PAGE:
When the iPhone X was announced, I was quite excited about it for a few reasons: the dual cameras, the OLED screen, and the smaller than Plus form factor. Ever since Apple introduced iPhone models with dual cameras, I've wanted one, but I just didn't want the added bulk of the Plus models that had that capability.
One of the interesting features on the iPhone X's Camera app is the Portrait mode that applies a faux bokeh (fokeh, if you will) on the subject being photographed. This is another one of the new computational photography features, like HDR, in the iPhone line and was introduced as a beta last year on the iPhone 7 Plus.
I decided to compare the fokeh with bokeh produced by my dedicated camera, Leica M with a Summicron-M 35mm f/2 lens. Following are a few examples. You can select each photo to see it in a larger size.
All photos were taken handheld. This is significantly harder on the Leica M because of the manual focus and extremely shallow depth of field. That the iPhone makes this effortless is great.
All Leica M photos were taken with the Summicron lens wide open at f/2. The iPhone's wide lens is f/1.8 but I used the Camera app on auto and let it pick whatever settings it wanted.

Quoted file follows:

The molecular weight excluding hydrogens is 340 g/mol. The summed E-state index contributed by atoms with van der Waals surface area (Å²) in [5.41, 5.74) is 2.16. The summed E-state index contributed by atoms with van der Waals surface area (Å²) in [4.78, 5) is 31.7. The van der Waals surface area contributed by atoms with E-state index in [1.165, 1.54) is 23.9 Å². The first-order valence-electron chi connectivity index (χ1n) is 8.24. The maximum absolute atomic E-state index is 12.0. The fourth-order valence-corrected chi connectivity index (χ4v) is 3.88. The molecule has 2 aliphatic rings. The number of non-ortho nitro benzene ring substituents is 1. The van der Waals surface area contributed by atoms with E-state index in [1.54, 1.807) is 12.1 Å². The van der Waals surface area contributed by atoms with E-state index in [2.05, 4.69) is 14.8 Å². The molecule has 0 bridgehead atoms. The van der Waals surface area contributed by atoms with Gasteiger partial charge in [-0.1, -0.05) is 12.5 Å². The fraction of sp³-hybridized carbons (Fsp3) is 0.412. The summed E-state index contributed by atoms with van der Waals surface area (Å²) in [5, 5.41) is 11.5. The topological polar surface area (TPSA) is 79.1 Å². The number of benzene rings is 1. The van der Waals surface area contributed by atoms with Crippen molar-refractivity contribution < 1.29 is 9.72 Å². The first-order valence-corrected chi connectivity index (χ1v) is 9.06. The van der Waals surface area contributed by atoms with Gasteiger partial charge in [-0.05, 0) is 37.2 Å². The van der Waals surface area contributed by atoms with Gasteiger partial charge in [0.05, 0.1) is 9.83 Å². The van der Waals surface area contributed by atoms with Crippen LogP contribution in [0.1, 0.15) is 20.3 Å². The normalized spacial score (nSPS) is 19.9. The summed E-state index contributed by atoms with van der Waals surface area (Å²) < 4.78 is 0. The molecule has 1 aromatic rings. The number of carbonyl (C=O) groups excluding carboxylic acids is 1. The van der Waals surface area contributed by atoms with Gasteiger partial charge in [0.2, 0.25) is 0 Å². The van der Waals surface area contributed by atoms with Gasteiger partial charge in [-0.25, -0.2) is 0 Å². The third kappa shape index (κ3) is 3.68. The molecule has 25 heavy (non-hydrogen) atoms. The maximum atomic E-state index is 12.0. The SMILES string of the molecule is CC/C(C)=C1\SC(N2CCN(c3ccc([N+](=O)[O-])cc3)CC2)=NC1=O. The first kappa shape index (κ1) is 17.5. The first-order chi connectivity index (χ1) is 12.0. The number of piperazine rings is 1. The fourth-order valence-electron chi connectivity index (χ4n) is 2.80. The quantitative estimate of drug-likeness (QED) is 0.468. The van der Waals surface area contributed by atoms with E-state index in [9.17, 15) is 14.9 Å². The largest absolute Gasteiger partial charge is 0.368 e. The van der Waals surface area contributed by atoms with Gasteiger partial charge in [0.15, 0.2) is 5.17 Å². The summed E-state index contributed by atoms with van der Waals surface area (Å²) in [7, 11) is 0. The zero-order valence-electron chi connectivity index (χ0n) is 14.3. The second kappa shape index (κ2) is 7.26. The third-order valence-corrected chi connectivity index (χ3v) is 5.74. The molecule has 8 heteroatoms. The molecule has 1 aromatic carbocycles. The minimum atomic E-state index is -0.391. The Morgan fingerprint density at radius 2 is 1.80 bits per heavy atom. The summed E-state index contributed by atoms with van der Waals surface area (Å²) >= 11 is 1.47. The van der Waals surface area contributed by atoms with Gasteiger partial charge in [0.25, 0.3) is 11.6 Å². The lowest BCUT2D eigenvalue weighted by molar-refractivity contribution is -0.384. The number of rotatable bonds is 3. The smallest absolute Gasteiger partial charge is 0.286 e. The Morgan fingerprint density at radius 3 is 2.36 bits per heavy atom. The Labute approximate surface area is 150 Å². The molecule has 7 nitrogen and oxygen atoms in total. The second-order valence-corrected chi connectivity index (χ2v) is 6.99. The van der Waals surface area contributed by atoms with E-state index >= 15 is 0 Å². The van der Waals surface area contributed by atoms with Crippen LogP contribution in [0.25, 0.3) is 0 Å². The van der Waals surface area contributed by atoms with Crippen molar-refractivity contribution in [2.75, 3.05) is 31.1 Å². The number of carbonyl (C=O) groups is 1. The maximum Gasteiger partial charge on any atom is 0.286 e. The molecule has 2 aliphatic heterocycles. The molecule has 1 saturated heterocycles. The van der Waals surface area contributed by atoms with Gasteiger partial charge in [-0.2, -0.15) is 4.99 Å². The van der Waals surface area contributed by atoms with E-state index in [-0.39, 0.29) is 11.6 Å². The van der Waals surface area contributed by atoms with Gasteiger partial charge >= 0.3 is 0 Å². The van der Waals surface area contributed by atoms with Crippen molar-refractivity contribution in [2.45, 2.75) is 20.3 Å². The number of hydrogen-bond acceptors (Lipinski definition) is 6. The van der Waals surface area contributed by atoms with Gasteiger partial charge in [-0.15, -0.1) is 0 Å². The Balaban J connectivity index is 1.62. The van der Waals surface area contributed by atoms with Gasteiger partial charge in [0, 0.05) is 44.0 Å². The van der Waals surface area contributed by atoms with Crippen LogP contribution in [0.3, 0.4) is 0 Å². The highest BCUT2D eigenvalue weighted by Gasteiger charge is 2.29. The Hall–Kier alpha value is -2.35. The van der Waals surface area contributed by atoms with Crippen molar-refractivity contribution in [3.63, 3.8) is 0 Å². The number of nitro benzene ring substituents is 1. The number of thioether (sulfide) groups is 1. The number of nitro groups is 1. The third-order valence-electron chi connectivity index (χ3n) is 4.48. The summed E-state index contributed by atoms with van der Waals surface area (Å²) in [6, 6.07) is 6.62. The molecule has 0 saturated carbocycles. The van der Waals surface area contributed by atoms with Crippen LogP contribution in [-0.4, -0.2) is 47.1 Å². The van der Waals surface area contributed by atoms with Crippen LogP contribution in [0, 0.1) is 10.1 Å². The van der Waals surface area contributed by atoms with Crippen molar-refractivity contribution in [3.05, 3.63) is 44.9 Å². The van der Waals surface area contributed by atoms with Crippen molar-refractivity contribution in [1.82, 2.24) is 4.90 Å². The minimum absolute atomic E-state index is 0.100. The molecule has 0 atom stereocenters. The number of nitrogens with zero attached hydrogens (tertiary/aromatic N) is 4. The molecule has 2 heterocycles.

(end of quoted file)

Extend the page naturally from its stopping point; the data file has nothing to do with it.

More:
I tried to keep the frame the same. In hindsight, I should've used a 50mm lens on the Leica M to keep the focal lengths more comparable. However, I don't think that would alter my observations or conclusions.
In the iPhone photo above left there is an obvious artifact on the lower part of this hummingbird feeder. The left side of the feeder is in sharp focus whereas the right side is blurred.
Sometimes the fokeh works but creates completely unexpected artifacts as seen in the following photo of my glasses on a beer bottle. It appears to be due to the transparency and the background. I've never seen this happen when I'm wearing these glasses, as can be seen farther below.
I shouldn't forget that this feature was primarily designed and marketed towards taking portraits of people, and in that respect it continues to do an admirable job. Here are a couple of photos of my partner, Jenni, in different lighting conditions.
I have occasionally taken a selfie with the Leica M in the past but I usually don't bother because it is unweildy to point at yourself at an arm's length. This combo is just over 2 lbs 2 oz and there is no way to see the frame. The iPhone has this down like nothing else.
So the following are all iPhone X images, in normal mode, and portrait mode, with HDR equivalents. These illustrate how useful it can be to blur out the background when it is not at all interesting. Or if you want that pole sticking out of your head to be less prominent. Also illustrated here is the benefit of HDR combined with portrait mode (with only a minor artifact).
Overall, I would say that Portrait mode does a great job of using technological advancement to render this optical effect quite nicely. Subjectively, I find the bokeh to be more pleasing than the fokeh, but ask me again after a couple more generations of hardware and software enhancements.